April 15, 2021
By Hillary K. Grigonis

The acronym NFT is more than just a buzzword, especially for artists starting to see some cash from the quickly expanding digital art marketplace. The blockchain-based limited-edition digital art and collectable system, however, is confusing, to say the least. Getting started isn’t as simple as uploading a photo online—it involves cryptocurrency, a crypto wallet, gas fees, minting, bidding and more. Fashion and beauty photographer Lindsay Adler recently shared a step-by-step guide for photographers selling their first NFT, as well as insight into how the process went for her, in a video published by AdoramaTV.
[Read: What Are NFTs Anyway? A Photographer’s Guide to the Digital Art Craze]
The video is the second installment in a three-part series by Adler, “NFT 101 for Photographers.” Part 1 explains (in video and in a published article) what an NFT is and covers the essentials for photographers including the physical vs. digital artworks, the value of collectible art, photo copyright, and other essential considerations for photographers. An upcoming segment (part 3) will detail more of Adler’s experience selling her first NFTs and include her best practices for NFT art as well as a look at her very first NFT minting, including learnings from that process. Part 2 breaks down the process of selling NFTs into 10 steps (outlined below), explains some of the most common terms, and discusses how much Adler invested and how much she got back in return.
1. Learn more about NFTs. While NFTs have been around for awhile, the limited-edition digital files are just starting to explode in popularity thanks to recent record-breaking NFT art sales. Adler says understanding what NFTs are and how the system works is an essential first step.
2. Purchase cryptocurrency. You can’t pay the fees associated with selling your own NFTs with cash. Adler purchased ethereal on Coinbase. She suggests new artists may need between $150 and $250 for the first NFT. You’ll need to purchase cryptocurrency with either a debit card or bank transfer. The first usually has a low limit, the second can take up to two weeks. This is also where you’ll see your first fee in the form of an exchange fee.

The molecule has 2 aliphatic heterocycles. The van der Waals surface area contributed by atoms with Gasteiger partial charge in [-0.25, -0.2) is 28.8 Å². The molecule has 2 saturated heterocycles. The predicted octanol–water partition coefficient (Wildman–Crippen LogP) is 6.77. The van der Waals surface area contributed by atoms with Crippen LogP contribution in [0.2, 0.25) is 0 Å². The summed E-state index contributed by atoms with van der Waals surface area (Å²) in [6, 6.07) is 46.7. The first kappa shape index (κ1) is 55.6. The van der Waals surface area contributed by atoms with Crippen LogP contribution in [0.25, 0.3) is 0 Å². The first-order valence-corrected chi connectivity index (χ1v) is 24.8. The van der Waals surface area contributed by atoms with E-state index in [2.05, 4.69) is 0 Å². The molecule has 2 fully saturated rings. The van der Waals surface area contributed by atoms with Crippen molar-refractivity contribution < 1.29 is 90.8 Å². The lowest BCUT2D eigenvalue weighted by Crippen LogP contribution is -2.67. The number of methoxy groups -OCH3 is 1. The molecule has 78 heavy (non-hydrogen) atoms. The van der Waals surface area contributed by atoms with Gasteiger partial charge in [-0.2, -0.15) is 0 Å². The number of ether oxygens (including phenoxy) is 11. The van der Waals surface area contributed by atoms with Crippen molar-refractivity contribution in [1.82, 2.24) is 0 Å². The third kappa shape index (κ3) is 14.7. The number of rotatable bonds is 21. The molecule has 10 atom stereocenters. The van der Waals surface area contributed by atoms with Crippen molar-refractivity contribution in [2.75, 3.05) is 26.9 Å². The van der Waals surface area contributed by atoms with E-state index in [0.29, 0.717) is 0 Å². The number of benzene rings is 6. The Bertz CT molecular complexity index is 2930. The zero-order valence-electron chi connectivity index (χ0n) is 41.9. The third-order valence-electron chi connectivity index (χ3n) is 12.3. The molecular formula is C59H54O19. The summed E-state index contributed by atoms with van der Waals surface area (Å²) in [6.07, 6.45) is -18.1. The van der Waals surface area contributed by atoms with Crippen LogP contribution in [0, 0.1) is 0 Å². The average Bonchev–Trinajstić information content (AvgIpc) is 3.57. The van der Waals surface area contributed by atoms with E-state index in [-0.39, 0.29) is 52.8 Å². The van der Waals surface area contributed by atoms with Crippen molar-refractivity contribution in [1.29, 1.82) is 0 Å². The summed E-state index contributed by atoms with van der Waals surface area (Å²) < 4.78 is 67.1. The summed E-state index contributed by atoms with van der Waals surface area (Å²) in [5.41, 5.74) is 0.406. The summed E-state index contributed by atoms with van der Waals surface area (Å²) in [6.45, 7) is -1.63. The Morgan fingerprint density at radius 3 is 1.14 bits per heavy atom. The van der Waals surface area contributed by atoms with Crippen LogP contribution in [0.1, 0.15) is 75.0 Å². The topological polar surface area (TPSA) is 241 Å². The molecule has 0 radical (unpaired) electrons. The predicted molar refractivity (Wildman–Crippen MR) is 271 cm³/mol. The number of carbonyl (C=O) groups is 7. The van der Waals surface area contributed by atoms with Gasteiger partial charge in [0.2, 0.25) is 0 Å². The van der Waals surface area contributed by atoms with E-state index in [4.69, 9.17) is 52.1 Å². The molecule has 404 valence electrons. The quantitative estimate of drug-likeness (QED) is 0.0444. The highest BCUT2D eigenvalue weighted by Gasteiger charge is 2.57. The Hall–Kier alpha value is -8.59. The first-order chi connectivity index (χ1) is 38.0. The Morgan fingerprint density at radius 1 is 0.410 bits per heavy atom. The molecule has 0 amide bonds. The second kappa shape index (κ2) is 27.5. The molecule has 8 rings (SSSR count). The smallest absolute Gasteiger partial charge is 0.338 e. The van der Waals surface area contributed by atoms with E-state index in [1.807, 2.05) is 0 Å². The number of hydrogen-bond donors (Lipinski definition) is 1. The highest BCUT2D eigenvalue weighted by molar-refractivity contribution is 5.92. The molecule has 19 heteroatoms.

3. Choose a crypto wallet. Crypto isn’t enough on its own; you need a place to store it, called a crypto wallet. Adler explains that a wallet is sort of like a PayPal for crypto, a system that makes it easier to spend and track your crypto. Metamask is one of the more common options, but she suggests doing your own research to find the best fit for you.
4. Make the transfer. Once you have a wallet and crypto, you need to put your crypto in your wallet using Coinbase.
5. Choose a marketplace. Adler equates an NFT marketplace with a gallery, just for NFTs. There are several options, and artists should research to find out which is the ideal fit for them. Adler chose Foundation for its community of artists, but it’s invite-only at the moment. Some of the other options include MakersPlace, SuperRare and OpenSea.
6. Mint your work. Finally, halfway through the process, you actually create your NFT. You’ll upload the piece and add a title and description. Be careful though, Adler warns—once you mint your work, you can’t change any of it. You’ll see the first gas fee here, which is a fee that covers the blockchain computing costs. Gas fees vary based on how much traffic the network is getting at that time, so it’s difficult to estimate how much you’ll pay.
7. List your NFT. Once your work is minted, you need to actually list it for sale. There’s a second gas fee here.
8. Share your listing on social media. With your work listed, Adler suggests hitting the social networks to promote your work for sale. Twitter users tend to be more interested in NFTs, Adler says, but other platforms and chat groups are good as well.
9. Get bids. NFTs are an online auction, so the next step is to simply wait for bids to come in. Here is where the risk of NFTs lie: You may get no or low bids after already paying those gas fees.
10. Get paid. Once your work sells, you’ll get paid in crypto currency. That crytpo can be added to your wallet, or exchanged for traditional currency for a fee.
[Read: 10 Random Questions for Lindsay Adler]
NFTs contain both a lot of potential in sales and a lot of risk. Creating an NFT isn’t free—you’ll pay exchange fees as well as gas fees that vary based on traffic to the network. You pay those fees regardless of whether or not your work sells. Adler says she spent $135 for two gas fees and the exchange fees involved in selling her first NFT. The work sold for one ETH, which at the time was around $1,600 USD.
Lindsay Adler has risen to the top of her industry as both a photographer and educator. Based in New York City, her fashion editorials have appeared in countless publications including Marie Claire, Elle, Harper’s Bazaar and more. She is also a veteran WPPI speaker and judge for WPPI The Annual. For more a deeper look at her NFT process, be sure to watch the full video from Adler and Adorama.
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